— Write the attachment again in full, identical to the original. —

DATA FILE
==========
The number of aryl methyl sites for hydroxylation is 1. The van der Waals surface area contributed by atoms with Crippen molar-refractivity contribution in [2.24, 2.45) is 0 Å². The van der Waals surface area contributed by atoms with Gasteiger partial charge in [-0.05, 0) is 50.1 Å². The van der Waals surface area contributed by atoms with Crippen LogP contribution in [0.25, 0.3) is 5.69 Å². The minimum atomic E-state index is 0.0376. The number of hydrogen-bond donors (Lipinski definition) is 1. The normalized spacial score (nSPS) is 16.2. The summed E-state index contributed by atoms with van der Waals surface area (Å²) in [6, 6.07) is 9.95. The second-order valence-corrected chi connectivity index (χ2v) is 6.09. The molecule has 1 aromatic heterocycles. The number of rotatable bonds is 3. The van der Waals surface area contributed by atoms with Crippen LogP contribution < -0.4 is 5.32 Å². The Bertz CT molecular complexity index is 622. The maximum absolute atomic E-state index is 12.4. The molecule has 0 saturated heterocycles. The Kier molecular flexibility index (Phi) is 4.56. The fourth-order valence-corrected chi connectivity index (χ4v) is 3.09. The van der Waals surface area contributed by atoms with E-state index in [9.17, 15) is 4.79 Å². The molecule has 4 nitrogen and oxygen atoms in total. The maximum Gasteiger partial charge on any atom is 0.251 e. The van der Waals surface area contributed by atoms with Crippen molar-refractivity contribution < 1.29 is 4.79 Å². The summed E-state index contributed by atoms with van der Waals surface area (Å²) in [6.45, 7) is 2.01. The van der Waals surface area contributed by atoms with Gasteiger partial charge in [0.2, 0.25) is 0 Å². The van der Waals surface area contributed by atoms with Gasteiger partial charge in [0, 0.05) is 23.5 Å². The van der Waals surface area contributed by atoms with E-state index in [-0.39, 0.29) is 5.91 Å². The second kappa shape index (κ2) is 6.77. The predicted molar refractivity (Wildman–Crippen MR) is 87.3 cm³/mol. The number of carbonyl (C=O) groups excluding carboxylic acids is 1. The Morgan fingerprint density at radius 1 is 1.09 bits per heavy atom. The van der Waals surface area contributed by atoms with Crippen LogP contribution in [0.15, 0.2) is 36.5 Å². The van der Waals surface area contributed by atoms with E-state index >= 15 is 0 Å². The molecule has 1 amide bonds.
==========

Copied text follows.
The number of aryl methyl sites for hydroxylation is 1. The van der Waals surface area contributed by atoms with Crippen molar-refractivity contribution in [2.24, 2.45) is 0 Å². The van der Waals surface area contributed by atoms with Gasteiger partial charge in [-0.05, 0) is 50.1 Å². The van der Waals surface area contributed by atoms with Crippen LogP contribution in [0.25, 0.3) is 5.69 Å². The minimum atomic E-state index is 0.0376. The number of hydrogen-bond donors (Lipinski definition) is 1. The normalized spacial score (nSPS) is 16.2. The summed E-state index contributed by atoms with van der Waals surface area (Å²) in [6, 6.07) is 9.95. The second-order valence-corrected chi connectivity index (χ2v) is 6.09. The molecule has 1 aromatic heterocycles. The number of rotatable bonds is 3. The van der Waals surface area contributed by atoms with Crippen LogP contribution < -0.4 is 5.32 Å². The Bertz CT molecular complexity index is 622. The maximum absolute atomic E-state index is 12.4. The molecule has 0 saturated heterocycles. The Kier molecular flexibility index (Phi) is 4.56. The fourth-order valence-corrected chi connectivity index (χ4v) is 3.09. The van der Waals surface area contributed by atoms with E-state index in [9.17, 15) is 4.79 Å². The molecule has 4 nitrogen and oxygen atoms in total. The maximum Gasteiger partial charge on any atom is 0.251 e. The van der Waals surface area contributed by atoms with Crippen molar-refractivity contribution < 1.29 is 4.79 Å². The summed E-state index contributed by atoms with van der Waals surface area (Å²) in [6.45, 7) is 2.01. The van der Waals surface area contributed by atoms with Gasteiger partial charge in [0.2, 0.25) is 0 Å². The van der Waals surface area contributed by atoms with Gasteiger partial charge in [0, 0.05) is 23.5 Å². The van der Waals surface area contributed by atoms with E-state index in [-0.39, 0.29) is 5.91 Å². The second kappa shape index (κ2) is 6.77. The predicted molar refractivity (Wildman–Crippen MR) is 87.3 cm³/mol. The number of carbonyl (C=O) groups excluding carboxylic acids is 1. The Morgan fingerprint density at radius 1 is 1.09 bits per heavy atom. The van der Waals surface area contributed by atoms with Crippen LogP contribution in [0.15, 0.2) is 36.5 Å². The van der Waals surface area contributed by atoms with E-state index >= 15 is 0 Å². The molecule has 1 amide bonds.